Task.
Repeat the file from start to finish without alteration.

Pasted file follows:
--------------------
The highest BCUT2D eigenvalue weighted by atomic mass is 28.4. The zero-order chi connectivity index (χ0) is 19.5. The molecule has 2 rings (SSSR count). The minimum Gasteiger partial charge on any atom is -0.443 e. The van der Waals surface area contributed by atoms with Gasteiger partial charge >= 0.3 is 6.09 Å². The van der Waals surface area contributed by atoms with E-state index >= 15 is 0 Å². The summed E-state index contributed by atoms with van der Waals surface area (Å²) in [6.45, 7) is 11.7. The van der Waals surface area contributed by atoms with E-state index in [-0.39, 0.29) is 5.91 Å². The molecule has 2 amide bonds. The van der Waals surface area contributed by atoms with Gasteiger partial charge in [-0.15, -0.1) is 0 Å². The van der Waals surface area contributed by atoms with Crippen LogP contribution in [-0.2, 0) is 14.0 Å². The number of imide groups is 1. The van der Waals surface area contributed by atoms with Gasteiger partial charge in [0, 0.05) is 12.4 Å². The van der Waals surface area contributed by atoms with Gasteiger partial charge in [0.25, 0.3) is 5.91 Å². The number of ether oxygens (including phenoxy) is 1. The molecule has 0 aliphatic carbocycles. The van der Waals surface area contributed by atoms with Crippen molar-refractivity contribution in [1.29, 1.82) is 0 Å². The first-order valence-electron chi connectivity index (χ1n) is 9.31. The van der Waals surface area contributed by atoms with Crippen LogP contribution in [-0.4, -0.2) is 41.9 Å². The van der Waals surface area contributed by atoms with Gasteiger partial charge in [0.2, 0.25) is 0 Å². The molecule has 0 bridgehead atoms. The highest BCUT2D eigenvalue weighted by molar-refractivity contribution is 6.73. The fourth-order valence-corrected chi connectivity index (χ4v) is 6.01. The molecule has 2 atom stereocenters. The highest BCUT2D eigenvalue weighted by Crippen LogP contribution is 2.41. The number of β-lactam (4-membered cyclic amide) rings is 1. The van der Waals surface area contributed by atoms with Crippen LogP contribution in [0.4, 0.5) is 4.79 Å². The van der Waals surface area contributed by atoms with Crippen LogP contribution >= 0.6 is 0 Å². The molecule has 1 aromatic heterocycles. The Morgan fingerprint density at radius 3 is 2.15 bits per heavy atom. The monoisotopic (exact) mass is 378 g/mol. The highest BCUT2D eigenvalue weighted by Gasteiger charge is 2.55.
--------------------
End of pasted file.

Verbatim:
The highest BCUT2D eigenvalue weighted by atomic mass is 28.4. The zero-order chi connectivity index (χ0) is 19.5. The molecule has 2 rings (SSSR count). The minimum Gasteiger partial charge on any atom is -0.443 e. The van der Waals surface area contributed by atoms with Gasteiger partial charge >= 0.3 is 6.09 Å². The van der Waals surface area contributed by atoms with E-state index >= 15 is 0 Å². The summed E-state index contributed by atoms with van der Waals surface area (Å²) in [6.45, 7) is 11.7. The van der Waals surface area contributed by atoms with E-state index in [-0.39, 0.29) is 5.91 Å². The molecule has 2 amide bonds. The van der Waals surface area contributed by atoms with Gasteiger partial charge in [-0.15, -0.1) is 0 Å². The van der Waals surface area contributed by atoms with Crippen LogP contribution in [-0.2, 0) is 14.0 Å². The number of imide groups is 1. The van der Waals surface area contributed by atoms with Gasteiger partial charge in [0, 0.05) is 12.4 Å². The van der Waals surface area contributed by atoms with Gasteiger partial charge in [0.25, 0.3) is 5.91 Å². The number of ether oxygens (including phenoxy) is 1. The molecule has 0 aliphatic carbocycles. The van der Waals surface area contributed by atoms with Crippen molar-refractivity contribution in [1.29, 1.82) is 0 Å². The first-order valence-electron chi connectivity index (χ1n) is 9.31. The van der Waals surface area contributed by atoms with Crippen LogP contribution in [-0.4, -0.2) is 41.9 Å². The van der Waals surface area contributed by atoms with Gasteiger partial charge in [0.2, 0.25) is 0 Å². The molecule has 0 bridgehead atoms. The highest BCUT2D eigenvalue weighted by molar-refractivity contribution is 6.73. The fourth-order valence-corrected chi connectivity index (χ4v) is 6.01. The molecule has 2 atom stereocenters. The highest BCUT2D eigenvalue weighted by Crippen LogP contribution is 2.41. The number of β-lactam (4-membered cyclic amide) rings is 1. The van der Waals surface area contributed by atoms with Crippen LogP contribution in [0.4, 0.5) is 4.79 Å². The van der Waals surface area contributed by atoms with Crippen LogP contribution >= 0.6 is 0 Å². The molecule has 1 aromatic heterocycles. The Morgan fingerprint density at radius 3 is 2.15 bits per heavy atom. The monoisotopic (exact) mass is 378 g/mol. The highest BCUT2D eigenvalue weighted by Gasteiger charge is 2.55.